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Beijing: Expat Children in Beijing
    2007-04-30 16:02:47     CRIENGLISH.com

Although expatriate kids look exotic, their behavior manifests their relationship with the culture of China: they eat salads with chopsticks; they listen to Rock & Roll while drinking Chinese tea; they may be crazy about a pair of sneakers, but they get even more excited over bargaining for a good price. All in all, they are foreign passport holders who call China home. Similar to Chinese brought up in western cultures who are dubbed Bananas, these foreign children growing up in China are dubbed Eggs, as they are said to be white on the outside, and yellow on the inside.

Fitting into the egg category, Charlotte MacInnis, moved from the U.S. to China with her family in 1988--when she was only 7-years-old. Growing up, she lived in a blend of two different cultures, for a significant period of time, before adulthood.

Ive spent much of my life here. I definitely feel China is my home. It doesnt mean I dont identify with America coz it is my heritage and where my family comes from. But I definitely feel more myself in China than in the States.

However, the identification with the host country doesnt come easy. In many cases, expatriate children need time to adapt and be accepted by the local society.

No matter how Chinese I feel or how perfect the Chinese I speak. People look at me and will say you are not Chinese. It is difficult for me.

And on the on the hand, when they go back to their home country, they are also perceived as being strange.

When we talked, I said something and they stopped me and said, wait a minute, you are not normal. (laughing) I had never heard of Rolling Stones songs, which is part of the pop culture all American students know.

But being stuck between two cultures and being different can also make ones life upbeat. Soaking up the local culture, Charlotte and her sister, Mika, are fluent Chinese speakers and culturally adroit. Their Chinese-related talents, such as singing Beijing Opera and doing rapid-fire comic dialogues, make the two sisters known to millions of Chinese people. They are recognized and addressed more in their stage-name of Aizhong and Aihua--put together becomes a pun for Love for China.

This positive attitude for the host culture needs to be nurtured. Charlotte owes her outlook on things to her parents.

For me, now looking back the first time we were in China, it was not easy. But for my parents, they always had positive attitudes and reinforced the idea that it is different culture and we need to learn it. For a young child, such positive attitude helped with my positive attitude about China as an adult. So Im really, really grateful to my parents for maintaining my open-out look on things--through my entire life here and growing up.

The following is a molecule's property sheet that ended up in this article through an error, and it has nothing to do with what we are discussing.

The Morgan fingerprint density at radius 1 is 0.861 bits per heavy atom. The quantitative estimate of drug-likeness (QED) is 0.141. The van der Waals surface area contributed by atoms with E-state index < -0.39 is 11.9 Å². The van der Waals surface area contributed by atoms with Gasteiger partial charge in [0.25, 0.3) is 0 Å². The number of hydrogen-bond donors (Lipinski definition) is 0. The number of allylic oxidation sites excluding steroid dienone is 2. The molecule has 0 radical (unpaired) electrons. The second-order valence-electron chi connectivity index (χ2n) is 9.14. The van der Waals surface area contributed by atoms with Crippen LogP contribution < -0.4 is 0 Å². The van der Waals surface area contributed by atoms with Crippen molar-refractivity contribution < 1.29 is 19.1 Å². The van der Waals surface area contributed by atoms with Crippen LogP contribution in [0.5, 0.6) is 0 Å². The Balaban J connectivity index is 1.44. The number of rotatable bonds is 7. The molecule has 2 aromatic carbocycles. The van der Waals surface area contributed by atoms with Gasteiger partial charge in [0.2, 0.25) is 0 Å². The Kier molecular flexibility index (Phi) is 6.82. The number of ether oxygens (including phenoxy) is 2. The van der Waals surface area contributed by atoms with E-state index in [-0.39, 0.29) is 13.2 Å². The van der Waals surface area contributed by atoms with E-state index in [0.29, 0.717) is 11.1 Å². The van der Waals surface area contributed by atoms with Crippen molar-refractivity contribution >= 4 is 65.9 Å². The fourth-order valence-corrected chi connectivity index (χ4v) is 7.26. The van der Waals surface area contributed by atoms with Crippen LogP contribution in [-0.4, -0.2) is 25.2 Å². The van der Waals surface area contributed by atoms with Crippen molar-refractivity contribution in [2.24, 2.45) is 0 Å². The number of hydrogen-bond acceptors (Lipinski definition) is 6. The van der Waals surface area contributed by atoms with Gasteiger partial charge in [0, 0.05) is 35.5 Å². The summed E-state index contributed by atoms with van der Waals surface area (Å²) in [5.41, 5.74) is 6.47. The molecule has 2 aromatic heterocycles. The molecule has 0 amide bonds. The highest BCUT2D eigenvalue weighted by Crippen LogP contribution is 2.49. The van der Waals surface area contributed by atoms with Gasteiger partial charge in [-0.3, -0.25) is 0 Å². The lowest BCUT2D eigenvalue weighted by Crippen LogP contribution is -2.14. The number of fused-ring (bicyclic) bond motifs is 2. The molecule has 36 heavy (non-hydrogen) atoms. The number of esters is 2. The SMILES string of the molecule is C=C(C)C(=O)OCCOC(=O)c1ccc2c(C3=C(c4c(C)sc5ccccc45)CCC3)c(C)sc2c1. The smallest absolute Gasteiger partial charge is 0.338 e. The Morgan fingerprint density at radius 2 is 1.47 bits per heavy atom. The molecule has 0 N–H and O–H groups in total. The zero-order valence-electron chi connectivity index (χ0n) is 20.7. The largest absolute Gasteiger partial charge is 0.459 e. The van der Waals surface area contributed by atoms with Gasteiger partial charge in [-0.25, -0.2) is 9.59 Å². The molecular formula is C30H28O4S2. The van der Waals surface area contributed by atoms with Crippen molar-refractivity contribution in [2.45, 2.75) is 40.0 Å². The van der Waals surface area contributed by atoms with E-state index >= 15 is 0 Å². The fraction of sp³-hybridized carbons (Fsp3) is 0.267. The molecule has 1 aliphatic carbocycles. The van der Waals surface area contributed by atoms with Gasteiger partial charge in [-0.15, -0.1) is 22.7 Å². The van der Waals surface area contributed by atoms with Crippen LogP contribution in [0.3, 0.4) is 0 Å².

At the Lehtonens, the same principle is evident in the conversation at home. Matti, the father, believes in cross-culture families.

We are trying to pass on to them the idea that that you dont judge things by looking because you dont understand what is really behind it. You know, the China we live in is not the China of the Chinese people. It is still China, but we have our perception and thats the way children grow up.

This idea is also embraced by Lance Witte, a professional who has worked in international education for 12 years. He believes that both the school and parents need to work together to make the most effective transition for cross-culture children.

It is a partnership between school and parents. Weve gotta work on both fronts to make it the most effective transition for the children.

After all, to be a cross-culture kid and growing up in China give those children different perspectives in which to view both China and their home countries. As Charlotte MacInnis says, It gives you an open outlook when you are open to differences.

First of all, I think growing up here has had a great impact on me, up till now. Being Chinese and American allows me to have a better understanding of the two places. As you understand more you will accept more, and in the end, it makes you to be a greater person.

Thank you Manli. And with that we come to the end of another edition of CRI special series C Growing up in China. Ill bring you more stories about Chinese children at the same time tomorrow. Good-bye.
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